While grown kids may encourage their moms or dads to find someone after losing their spouse, it can be a challenge for kids when it actually happens. They see a different side of their parent, may worry about the financial implications of the new marriage, and are inevitably reminded of the parent they’ve lost.
Widows and widowers are more likely to have adult children, since the older you are, the more likely you are to have lost a spouse. Well over half of married women over 75 have gone through the death of a husband at some point, according to data from the US Census Bureau. But fewer than five percent of the 1.4 million people whose spouses died were under 45.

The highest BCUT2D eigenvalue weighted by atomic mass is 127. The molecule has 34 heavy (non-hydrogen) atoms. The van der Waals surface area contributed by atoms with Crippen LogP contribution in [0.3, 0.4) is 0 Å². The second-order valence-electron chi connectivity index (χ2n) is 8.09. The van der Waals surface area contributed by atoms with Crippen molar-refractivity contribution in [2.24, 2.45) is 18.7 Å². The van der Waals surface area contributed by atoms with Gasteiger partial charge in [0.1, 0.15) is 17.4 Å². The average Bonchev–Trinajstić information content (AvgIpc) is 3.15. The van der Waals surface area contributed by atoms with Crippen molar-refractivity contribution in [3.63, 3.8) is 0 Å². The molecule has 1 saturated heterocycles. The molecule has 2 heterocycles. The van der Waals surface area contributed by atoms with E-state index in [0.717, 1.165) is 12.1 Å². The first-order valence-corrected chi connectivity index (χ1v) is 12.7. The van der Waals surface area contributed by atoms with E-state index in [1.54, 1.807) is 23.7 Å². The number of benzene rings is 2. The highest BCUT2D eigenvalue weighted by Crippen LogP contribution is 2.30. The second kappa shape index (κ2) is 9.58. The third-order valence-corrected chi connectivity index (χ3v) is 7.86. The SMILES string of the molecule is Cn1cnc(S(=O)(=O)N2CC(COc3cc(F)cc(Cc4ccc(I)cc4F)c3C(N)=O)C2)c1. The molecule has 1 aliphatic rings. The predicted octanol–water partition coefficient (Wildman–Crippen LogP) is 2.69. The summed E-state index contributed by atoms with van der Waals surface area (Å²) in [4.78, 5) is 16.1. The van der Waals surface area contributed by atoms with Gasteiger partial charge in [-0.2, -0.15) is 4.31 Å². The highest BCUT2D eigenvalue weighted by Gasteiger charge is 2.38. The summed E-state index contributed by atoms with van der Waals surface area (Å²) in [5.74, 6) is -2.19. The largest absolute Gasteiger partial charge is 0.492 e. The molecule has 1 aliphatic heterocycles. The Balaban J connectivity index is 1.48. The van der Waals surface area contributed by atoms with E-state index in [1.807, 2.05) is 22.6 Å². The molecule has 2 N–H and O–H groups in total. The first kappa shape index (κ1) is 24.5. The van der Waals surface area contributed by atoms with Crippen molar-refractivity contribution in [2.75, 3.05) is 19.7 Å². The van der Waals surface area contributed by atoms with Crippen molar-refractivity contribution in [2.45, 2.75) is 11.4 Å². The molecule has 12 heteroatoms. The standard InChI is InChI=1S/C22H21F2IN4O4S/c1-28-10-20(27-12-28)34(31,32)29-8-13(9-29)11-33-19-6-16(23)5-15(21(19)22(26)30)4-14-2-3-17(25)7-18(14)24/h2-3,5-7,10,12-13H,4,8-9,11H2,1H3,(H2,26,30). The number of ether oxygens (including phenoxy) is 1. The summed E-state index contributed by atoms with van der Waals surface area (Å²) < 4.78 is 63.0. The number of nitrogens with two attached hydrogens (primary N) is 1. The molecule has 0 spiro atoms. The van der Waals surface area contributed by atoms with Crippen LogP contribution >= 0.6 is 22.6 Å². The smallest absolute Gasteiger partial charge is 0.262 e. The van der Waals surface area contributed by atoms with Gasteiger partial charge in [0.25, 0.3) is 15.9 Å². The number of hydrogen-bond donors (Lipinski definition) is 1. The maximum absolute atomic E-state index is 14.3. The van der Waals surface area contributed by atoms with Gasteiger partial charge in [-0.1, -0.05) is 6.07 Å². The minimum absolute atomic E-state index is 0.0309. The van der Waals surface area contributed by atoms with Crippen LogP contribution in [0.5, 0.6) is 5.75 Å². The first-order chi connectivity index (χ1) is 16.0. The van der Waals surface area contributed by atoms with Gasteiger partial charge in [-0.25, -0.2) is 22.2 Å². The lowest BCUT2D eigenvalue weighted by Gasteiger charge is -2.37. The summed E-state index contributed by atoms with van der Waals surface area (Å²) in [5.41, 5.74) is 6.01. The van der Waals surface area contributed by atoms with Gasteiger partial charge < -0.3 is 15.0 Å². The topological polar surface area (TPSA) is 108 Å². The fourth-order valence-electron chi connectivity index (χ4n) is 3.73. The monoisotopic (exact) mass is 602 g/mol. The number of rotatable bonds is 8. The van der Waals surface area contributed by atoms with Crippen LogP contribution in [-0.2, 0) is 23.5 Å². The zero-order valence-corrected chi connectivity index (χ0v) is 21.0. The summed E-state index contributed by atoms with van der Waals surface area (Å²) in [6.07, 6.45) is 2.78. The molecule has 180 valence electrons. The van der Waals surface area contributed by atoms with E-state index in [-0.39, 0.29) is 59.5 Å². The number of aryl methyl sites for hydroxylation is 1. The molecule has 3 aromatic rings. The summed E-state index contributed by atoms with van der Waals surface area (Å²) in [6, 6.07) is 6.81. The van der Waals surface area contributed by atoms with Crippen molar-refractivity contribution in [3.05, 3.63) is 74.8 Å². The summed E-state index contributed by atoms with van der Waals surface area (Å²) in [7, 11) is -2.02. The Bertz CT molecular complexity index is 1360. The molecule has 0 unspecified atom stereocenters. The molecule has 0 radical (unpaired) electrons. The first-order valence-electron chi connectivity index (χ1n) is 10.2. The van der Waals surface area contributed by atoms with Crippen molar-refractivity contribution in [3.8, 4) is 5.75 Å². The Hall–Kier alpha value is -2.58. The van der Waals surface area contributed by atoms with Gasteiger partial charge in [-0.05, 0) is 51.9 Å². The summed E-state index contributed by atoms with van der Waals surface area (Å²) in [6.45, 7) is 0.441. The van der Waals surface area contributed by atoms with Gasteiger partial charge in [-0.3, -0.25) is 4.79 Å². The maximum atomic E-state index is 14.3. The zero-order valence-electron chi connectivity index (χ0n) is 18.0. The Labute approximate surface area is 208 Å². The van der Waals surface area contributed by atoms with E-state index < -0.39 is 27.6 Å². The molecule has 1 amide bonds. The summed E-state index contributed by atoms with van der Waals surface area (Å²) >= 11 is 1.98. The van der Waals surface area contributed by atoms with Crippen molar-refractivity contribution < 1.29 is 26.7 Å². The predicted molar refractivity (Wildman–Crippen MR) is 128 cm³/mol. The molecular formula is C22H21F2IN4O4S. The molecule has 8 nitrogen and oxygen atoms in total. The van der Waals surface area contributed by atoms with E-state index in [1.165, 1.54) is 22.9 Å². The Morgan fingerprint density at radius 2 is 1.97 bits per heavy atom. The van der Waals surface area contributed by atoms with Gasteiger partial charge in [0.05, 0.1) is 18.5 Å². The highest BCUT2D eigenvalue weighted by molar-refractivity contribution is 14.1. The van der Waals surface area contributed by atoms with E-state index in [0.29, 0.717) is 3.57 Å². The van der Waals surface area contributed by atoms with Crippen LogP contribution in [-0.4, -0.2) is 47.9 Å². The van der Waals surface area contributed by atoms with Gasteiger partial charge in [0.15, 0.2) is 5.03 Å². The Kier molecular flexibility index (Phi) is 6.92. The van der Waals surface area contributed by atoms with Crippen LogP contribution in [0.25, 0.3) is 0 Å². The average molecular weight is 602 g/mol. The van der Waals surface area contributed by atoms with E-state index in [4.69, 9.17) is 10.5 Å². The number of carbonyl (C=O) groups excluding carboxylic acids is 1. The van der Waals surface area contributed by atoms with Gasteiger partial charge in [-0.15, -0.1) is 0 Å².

Pitts was left a single father to four daughters when his wife died at just 38, weeks after they moved from Texas to outside Nashville. Together, the Pitts family remembered Wynter by lighting a candle to symbolize her presence at holiday meals, telling stories about her, and carrying on her nonprofit ministry For Girls Like You.
Two years ago, Pitts married Peta Sergeant, an actress from Australia. He described “fighting for celebration,” stewarding both joy and grief while knowing the loss of his first wife would always be part of him and his family.
“One of the most isolating places to be is walking into remarriage … my now-wife Peta would say that she became an instrument of grief, but our marriage became an instrument of grief,” Pitts said. “What happens is that newness of life together, it provokes the grief of everyone else.”